His greatest work was with electricity. In 1821, soon after the Danish physicist and chemist, Hans Christian Ørsted discovered the phenomenon of electromagnetism, Davy and British scientist William Hyde Wollaston tried but failed to design an electric motor. Faraday, having discussed the problem with the two men, went on to build two devices to produce what he called electromagnetic rotation: a continuous circular motion from the circular magnetic force around a wire. A wire extending into a pool of mercury with a magnet placed inside would rotate around the magnet if supplied with current from a chemical battery. This device is known as a homopolar motor. These experiments and inventions form the foundation of modern electromagnetic technology. Unwisely, Faraday published his results without acknowledging his debt to Wollaston and Davy, and the resulting controversy caused Faraday to withdraw from electromagnetic research for several years.


At this stage, there is also evidence to suggest that Davy may have been trying to slow Faraday’s rise as a scientist (or natural philosopher as it was known then). In 1825, for instance, Davy set him onto optical glass experiments, which progressed for six years with no great results. It was not until Davy's death, in 1829, that Faraday stopped these fruitless tasks and moved on to endeavors that were more worthwhile.


Two years later, in 1831, he began his great series of experiments in which he discovered electromagnetic induction, though the discovery may have been anticipated by the work of Francesco Zantedeschi. He found that if he moved a magnet through a loop of wire, an electric current flowed in the wire. The current also flowed if the loop was moved over a stationary magnet.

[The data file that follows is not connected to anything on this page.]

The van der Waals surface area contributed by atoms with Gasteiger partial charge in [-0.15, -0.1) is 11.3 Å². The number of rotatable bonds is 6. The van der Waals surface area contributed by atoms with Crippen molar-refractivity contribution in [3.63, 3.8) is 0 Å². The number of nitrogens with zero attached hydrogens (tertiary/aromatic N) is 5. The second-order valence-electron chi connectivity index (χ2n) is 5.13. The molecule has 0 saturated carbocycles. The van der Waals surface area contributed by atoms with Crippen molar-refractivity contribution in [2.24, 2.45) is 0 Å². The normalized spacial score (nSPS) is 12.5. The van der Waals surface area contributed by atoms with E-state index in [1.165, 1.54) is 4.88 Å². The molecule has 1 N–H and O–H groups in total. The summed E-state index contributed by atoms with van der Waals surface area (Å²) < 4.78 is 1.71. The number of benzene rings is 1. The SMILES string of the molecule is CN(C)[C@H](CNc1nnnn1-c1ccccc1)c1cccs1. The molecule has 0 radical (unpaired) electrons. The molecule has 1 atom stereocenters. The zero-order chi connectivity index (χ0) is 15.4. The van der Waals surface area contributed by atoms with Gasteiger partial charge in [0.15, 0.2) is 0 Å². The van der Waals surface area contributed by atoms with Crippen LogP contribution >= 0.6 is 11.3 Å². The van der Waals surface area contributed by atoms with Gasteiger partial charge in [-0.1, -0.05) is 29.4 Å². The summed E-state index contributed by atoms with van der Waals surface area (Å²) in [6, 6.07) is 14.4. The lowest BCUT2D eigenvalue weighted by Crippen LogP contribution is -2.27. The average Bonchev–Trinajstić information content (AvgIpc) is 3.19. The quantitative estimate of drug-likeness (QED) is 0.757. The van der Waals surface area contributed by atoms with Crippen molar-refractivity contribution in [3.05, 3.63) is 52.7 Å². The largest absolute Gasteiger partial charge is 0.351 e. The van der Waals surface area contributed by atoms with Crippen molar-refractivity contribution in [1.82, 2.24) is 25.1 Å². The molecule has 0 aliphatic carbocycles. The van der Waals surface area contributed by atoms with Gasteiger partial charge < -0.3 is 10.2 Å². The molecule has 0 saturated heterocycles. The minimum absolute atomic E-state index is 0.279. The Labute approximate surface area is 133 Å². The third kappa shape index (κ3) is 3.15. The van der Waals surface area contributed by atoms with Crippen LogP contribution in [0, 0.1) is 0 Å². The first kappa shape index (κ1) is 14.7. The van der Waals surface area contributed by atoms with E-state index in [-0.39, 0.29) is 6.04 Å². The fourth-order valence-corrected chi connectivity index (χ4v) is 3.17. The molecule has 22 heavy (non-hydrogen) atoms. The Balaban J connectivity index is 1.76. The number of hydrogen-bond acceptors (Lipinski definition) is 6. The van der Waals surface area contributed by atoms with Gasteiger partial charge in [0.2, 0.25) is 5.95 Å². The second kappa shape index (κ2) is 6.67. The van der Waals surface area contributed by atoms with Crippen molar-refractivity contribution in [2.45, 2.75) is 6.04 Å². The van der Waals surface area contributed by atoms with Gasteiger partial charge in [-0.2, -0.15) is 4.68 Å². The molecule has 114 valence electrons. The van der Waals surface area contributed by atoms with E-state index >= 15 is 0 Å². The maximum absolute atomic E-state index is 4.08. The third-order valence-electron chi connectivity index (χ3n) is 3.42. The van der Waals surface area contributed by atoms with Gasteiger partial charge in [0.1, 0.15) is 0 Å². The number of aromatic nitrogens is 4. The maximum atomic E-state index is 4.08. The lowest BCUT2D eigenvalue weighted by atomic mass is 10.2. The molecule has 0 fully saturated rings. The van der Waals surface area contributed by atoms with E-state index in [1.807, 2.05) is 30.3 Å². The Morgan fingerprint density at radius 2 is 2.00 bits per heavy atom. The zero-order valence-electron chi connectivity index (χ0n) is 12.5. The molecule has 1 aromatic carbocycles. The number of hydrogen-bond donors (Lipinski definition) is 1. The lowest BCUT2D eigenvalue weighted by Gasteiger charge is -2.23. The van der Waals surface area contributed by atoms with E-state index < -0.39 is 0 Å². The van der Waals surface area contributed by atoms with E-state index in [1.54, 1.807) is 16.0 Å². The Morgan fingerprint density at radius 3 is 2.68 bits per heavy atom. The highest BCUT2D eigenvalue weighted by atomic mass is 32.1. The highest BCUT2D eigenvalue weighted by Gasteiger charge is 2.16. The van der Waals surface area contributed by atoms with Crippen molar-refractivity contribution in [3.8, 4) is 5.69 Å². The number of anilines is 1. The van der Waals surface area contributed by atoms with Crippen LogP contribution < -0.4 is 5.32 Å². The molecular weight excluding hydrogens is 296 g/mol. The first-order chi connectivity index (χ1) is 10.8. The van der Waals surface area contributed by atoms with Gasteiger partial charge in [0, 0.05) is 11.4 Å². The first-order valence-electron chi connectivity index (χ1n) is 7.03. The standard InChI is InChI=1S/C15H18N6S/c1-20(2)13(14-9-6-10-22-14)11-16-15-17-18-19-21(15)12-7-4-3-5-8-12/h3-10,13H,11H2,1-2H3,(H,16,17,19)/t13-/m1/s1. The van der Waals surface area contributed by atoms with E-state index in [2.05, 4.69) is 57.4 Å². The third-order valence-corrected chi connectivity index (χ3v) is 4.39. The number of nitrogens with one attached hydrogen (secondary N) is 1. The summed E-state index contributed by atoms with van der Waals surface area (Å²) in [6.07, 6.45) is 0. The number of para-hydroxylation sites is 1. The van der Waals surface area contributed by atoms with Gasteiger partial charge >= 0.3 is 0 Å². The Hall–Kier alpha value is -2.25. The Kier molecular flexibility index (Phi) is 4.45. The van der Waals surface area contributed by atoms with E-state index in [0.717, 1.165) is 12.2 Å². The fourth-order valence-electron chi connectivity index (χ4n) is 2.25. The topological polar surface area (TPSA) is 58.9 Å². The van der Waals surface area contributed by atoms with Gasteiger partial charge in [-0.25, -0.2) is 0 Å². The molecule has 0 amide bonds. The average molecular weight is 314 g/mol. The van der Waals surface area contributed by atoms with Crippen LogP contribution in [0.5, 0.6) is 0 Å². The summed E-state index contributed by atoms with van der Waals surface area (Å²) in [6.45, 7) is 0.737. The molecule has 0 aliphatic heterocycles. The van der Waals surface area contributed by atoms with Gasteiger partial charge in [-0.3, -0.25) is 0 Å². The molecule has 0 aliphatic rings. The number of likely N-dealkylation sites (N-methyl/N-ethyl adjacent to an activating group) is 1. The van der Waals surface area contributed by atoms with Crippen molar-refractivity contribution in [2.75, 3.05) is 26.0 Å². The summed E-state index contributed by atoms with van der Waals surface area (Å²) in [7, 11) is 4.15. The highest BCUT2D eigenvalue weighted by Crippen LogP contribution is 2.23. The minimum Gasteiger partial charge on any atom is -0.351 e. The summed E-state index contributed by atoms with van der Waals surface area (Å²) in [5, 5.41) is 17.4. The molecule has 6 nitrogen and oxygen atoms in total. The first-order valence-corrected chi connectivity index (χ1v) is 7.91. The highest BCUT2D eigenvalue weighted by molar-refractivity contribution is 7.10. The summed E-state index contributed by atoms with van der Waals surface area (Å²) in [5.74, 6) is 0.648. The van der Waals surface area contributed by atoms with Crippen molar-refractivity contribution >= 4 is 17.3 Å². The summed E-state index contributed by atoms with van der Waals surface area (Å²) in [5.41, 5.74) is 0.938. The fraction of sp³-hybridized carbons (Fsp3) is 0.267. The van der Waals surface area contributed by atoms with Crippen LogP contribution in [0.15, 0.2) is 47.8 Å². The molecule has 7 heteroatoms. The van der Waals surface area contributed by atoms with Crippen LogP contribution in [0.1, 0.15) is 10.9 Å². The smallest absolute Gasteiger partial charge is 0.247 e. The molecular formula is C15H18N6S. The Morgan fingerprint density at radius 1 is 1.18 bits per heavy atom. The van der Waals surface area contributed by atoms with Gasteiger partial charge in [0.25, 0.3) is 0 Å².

His demonstrations established that a changing magnetic field produces an electric field. This relation was mathematically modelled by Faraday's law, which subsequently became one of the four Maxwell equations. These in turn evolved into the generalization known as field theory.


Faraday then used the principle to construct the electric dynamo, the ancestor of modern power generators.


Faraday proposed that electromagnetic forces extended into the empty space around the conductor, but did not complete his work involving that proposal. Faraday's concept of lines of flux emanating from charged bodies and magnets provided a way to visualize electric and magnetic fields. That mental model was crucial to the successful development of electromechanical devices which dominated engineering and industry for the remainder of the 19th century.


Faraday worked extensively in the field of chemistry, discovering chemical substances such as benzene, inventing the system of oxidation numbers, and liquefying gases such as chlorine. He prepared the first clathrate hydrate. Faraday also discovered the laws of electrolysis and popularized terminology such as anode, cathode, electrode, and ion, terms largely created by William Whewell. For these accomplishments, many modern chemists regard Faraday as one of the finest experimental scientists in history. Despite his excellence as an experimentalist, his mathematical ability did not extend so far as trigonometry or any but the simplest algebra.


In 1845 he discovered what is now called the Faraday effect and the phenomenon that he named diamagnetism. The plane of polarization of linearly polarized light propagated through a material medium can be rotated by the application of an external magnetic field aligned in the propagation direction. He wrote in his notebook, "I have at last succeeded in illuminating a magnetic curve or line of force and in magnetising a ray of light". This established that magnetic force and light were related.